When to Keep Your Child Home from School

  • The protocol for management of communicable disease in Lorain City Schools is based upon the Ohio Department of Health’s guidelines and recommendations.

    Your child is too ill to go to school if he or she has any of the following symptoms:

    • Temperature above 100 F by mouth (* see below)
    • Vomiting or diarrhea within the past 24 hours (* see below)
    • Shortness of breath or has increase in wheezing during normal activity
    • Has a cough that interrupts normal activity, pain from an earache, headache, sore throat or recent injury.
    • Has yellow or green drainage from nose or eye(s)
    • Eggs (nits) or head lice – until cleared by nursing staff (see school nurse for lice policy)
    • Rash over body or localized to one area of the body, indicating a potential communicable disease (* see below)
    • Fatigue and needs bed rest (common with flu-like symptoms)
    • Signs of conjunctivitis such as red, crusty or swollen eyes (* see below)

    *Students who are sent home with a fever 100 degrees or higher must remain at home until the student is fever free for 24 hours without the use of medication. In most cases this means that students will miss the following school day. Please understand that fevers can reoccur within a 24 hour time period and this policy is in the best interest for all students.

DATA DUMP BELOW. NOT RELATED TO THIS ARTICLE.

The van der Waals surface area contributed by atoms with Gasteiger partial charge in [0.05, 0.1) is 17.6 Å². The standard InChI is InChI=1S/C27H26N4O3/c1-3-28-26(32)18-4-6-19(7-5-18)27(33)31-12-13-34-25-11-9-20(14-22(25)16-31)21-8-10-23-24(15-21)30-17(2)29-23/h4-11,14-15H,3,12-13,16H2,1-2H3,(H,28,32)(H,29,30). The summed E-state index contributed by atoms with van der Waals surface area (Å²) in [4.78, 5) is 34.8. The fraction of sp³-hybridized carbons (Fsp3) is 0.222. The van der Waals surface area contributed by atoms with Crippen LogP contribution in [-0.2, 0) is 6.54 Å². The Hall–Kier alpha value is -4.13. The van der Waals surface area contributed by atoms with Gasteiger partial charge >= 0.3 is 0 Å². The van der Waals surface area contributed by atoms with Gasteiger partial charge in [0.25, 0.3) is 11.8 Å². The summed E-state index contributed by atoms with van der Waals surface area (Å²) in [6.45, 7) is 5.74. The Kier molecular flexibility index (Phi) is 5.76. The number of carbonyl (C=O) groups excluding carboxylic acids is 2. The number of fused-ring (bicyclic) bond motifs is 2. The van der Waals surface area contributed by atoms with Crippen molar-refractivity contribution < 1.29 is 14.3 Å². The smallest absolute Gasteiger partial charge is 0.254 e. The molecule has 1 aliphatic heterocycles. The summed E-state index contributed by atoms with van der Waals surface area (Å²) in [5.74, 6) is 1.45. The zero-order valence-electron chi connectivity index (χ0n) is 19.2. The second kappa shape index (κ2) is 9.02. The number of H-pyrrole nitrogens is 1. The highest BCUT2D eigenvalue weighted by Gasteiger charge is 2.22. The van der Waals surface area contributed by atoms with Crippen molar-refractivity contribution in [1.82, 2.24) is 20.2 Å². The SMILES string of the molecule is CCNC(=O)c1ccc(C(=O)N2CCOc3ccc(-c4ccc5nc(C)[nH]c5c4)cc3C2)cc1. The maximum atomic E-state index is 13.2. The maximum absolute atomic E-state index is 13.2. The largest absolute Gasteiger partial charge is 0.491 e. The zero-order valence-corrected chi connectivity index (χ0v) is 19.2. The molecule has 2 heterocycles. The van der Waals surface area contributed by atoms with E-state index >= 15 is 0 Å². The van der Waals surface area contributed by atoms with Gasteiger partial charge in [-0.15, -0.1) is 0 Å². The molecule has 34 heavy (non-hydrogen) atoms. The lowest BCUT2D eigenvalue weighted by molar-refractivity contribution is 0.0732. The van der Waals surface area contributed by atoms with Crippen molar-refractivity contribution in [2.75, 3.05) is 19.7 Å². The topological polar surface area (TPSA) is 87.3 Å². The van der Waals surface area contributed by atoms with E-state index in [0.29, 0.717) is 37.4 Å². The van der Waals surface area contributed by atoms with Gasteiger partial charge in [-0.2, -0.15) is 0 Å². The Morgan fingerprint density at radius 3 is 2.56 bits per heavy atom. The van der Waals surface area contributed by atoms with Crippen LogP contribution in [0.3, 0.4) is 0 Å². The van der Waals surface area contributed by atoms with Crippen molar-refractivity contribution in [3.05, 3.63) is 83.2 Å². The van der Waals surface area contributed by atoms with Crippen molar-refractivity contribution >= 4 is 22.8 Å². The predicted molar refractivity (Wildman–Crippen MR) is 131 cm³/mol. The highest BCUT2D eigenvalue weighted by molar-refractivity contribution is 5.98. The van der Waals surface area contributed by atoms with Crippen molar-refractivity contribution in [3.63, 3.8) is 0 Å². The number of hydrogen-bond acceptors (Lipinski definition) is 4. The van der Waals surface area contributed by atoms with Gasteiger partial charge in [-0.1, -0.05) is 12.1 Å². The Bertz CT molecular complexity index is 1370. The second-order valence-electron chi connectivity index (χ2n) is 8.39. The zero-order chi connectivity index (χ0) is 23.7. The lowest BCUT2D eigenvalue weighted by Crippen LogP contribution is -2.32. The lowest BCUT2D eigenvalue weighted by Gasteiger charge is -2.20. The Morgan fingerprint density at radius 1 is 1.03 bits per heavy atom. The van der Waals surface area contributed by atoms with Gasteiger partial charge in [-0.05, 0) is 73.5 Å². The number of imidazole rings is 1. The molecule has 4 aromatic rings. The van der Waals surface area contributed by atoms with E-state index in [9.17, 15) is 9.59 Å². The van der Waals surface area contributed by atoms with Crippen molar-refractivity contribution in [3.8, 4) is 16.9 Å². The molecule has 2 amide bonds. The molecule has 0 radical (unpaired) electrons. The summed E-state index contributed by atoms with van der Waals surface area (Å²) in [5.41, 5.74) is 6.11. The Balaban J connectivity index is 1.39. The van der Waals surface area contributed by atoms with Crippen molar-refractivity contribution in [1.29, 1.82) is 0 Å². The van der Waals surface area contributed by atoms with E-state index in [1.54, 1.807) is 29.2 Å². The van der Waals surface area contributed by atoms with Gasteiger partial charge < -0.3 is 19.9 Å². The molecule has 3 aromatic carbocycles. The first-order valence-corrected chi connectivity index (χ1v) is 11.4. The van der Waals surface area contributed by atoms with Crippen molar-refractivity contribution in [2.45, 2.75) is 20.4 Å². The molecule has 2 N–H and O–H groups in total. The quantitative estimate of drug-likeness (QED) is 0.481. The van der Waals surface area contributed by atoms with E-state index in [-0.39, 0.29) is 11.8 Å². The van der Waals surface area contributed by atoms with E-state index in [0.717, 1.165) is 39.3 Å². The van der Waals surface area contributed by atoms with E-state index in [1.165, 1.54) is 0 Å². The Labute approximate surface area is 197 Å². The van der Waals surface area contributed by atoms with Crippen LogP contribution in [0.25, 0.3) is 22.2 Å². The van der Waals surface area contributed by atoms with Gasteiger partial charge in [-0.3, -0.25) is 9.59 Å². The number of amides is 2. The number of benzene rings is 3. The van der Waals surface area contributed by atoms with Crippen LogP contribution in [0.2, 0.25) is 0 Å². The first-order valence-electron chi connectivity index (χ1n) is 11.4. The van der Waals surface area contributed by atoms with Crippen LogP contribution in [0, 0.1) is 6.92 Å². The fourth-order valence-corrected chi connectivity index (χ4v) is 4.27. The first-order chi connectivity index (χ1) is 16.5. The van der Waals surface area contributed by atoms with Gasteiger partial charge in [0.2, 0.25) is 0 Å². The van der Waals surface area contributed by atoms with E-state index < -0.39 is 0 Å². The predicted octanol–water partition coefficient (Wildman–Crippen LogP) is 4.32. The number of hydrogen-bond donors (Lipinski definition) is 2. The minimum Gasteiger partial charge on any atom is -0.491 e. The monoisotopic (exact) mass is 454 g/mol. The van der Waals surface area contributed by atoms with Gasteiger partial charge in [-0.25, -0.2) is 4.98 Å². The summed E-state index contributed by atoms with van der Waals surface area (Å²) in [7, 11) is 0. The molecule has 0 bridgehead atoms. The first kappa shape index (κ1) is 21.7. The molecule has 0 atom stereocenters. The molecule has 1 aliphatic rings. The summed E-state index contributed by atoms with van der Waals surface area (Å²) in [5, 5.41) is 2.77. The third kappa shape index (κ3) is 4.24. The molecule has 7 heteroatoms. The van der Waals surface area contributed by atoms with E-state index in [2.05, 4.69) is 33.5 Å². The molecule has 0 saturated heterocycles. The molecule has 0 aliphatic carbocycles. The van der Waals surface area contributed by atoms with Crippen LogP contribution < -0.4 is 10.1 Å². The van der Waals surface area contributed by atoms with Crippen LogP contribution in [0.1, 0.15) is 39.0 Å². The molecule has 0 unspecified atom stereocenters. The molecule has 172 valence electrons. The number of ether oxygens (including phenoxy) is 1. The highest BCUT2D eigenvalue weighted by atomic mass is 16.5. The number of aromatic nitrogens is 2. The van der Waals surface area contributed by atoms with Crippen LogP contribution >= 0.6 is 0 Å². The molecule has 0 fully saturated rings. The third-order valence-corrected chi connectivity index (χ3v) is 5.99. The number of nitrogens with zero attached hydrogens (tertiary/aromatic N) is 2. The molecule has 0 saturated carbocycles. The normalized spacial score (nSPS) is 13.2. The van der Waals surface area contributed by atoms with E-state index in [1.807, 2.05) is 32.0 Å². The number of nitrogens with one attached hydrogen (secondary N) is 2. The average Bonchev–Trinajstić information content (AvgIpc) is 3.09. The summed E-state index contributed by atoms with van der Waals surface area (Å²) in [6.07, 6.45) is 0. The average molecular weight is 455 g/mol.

*Students who are sent home due to vomiting or diarrhea must also stay home for 24 hours to ensure that these symptoms are gone before returning to school. 

    *Students exhibiting signs of conjunctivitis (crusty eyes, red or swollen eyes) may return once the symptoms have been treated and are gone or a note is presented from a doctor stating that the student may return to school.

    *Students who show signs of a communicable disease exhibiting as a rash may return to school once the rash is gone or a note is presented from a doctor stating that the student may return to school.


    Attendance is important for your child to be successful in school. If your child’s absence requires a doctor’s visit, please turn in the medical excuse to your child’s school upon returning.

    Cold vs. Flu

    The only way to stop the spread of the flu is to spread awareness.




    Influenza (flu)



    Fever is rare with a cold

    Fever is usually present with the flu in up to 80% of all flu cases. Temperature of 100°F or higher for 3 to 4 days is associated with the flu



    A hacking, productive (mucus- producing) cough is often present with a cold.

    A non-productive (non-mucus producing) cough is usually present with the flu (sometimes referred to as dry cough).



    Slight body aches and pains can be part of a cold.

    Severe aches and pains are common with the flu.


    Stuffy Nose

    Stuffy nose is commonly present with a cold and typically resolves spontaneously within a week.

    Stuffy nose is not commonly present with the flu.



    Chills are uncommon with a cold.

    60% of people who have the flu experience chills.



    Tiredness is fairly mild with a cold.

    Tiredness is moderate to severe with the flu.